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Analysis Of The United States Prison System

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Autor:   •  March 5, 2011  •  1,694 Words (7 Pages)  •  1,062 Views

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In the past thirty years, the United States has moved into a "get tough on crime" era. This can be seen through many enactments and sentencing policies, that have been created since 1980. While crime rates overall have been going down, we have seen a massive increase in the U.S. prison populations, causing large financial and social burdens. This paper will analyze this increase, and the sentencing initiatives behind it.


Internationally, prison is the term used for the institutions that hold those who have been convicted of a serious offense. In the United States however, the term prison refers to the state and federal institutions where offenders are sent for a year or more, after sentencing. Most people use the terms 'jail' and 'prison' interchangeably, a jail however is a temporary holding cell where an offender is placed during trial. Below is a brief history of the development of the American penal system.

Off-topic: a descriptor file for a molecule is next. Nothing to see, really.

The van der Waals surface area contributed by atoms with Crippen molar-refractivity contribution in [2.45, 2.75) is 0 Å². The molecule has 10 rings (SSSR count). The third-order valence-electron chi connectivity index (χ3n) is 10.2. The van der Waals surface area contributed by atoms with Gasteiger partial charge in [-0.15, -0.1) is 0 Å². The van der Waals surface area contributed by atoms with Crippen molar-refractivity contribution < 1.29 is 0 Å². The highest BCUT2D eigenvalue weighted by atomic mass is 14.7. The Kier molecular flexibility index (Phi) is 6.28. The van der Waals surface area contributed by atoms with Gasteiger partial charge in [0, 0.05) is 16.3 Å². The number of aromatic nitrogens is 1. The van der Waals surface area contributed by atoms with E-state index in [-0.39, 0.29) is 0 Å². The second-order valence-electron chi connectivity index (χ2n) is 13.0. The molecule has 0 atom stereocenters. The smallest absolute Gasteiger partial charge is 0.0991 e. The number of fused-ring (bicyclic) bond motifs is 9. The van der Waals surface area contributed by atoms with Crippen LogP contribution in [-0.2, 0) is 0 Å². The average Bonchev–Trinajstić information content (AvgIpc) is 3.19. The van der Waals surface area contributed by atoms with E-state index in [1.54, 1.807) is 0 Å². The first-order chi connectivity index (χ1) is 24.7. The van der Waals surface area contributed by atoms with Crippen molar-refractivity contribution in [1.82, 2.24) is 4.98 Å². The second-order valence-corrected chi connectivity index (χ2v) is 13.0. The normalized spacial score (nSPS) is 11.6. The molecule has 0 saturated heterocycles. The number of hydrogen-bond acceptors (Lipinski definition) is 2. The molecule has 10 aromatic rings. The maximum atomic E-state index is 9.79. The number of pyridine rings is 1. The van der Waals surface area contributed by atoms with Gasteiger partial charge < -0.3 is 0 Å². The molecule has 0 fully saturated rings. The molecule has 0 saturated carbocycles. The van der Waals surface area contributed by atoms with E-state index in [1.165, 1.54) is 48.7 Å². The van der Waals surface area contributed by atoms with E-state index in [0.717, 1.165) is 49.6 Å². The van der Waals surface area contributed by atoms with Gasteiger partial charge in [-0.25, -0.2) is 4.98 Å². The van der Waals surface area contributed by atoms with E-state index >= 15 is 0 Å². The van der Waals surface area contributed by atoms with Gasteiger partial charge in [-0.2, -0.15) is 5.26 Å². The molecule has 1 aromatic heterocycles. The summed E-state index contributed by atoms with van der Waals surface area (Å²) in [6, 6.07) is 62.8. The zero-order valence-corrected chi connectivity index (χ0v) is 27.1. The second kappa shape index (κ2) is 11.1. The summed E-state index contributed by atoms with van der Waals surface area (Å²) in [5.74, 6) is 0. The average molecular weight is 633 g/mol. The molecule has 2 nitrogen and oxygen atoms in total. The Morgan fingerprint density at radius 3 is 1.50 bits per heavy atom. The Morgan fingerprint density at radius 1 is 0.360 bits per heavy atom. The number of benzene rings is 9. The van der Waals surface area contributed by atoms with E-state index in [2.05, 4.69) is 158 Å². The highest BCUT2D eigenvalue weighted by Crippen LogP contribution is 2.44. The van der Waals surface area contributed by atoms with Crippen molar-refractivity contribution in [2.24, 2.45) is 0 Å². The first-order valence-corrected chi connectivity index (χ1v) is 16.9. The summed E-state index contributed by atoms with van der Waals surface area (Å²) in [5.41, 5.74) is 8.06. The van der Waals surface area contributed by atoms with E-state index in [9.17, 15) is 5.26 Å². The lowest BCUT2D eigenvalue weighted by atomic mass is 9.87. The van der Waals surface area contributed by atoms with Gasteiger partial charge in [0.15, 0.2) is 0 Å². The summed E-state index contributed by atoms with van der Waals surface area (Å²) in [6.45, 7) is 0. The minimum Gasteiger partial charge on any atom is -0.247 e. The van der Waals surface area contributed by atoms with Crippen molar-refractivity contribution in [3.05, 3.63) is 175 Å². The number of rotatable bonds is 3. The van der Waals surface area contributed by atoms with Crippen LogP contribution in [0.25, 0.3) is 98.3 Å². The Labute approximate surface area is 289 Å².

A. Solitary System

The Quakers first created the penitentiary as a means for offenders to repent their sins and eventually rejoin society. This idea led to the development of the first American prisons around 1790. These early prisons were based on silence and repenting, and in most cases run by religious personnel. This model was called the Solitary system, and quickly spread through Europe (Tonry).

B. Progressive reform era

By 1877, the second wave, known as the Progressive Reform Era, was underway. Prisons in this era were based on rehabilitation through educational efforts. Once inmates were deemed reformed they were released back into society. Although courts preached rehabilitation, little authority was placed over prison personal, and correctional facilities became brutal un-checked institutions. By the 1960's and 1970's, indeterminate sentencing was seen as a failure, and recidivism rates were shown to be high. The human rights movements and the racism that developed in prisons caused many racially surged riots to take place in prisons. The most notable riot was New York's Attica riot in 1971. Prisons were seen as out of control, and by 1980 prisons in more than 40 states came under federal court control (Tonry).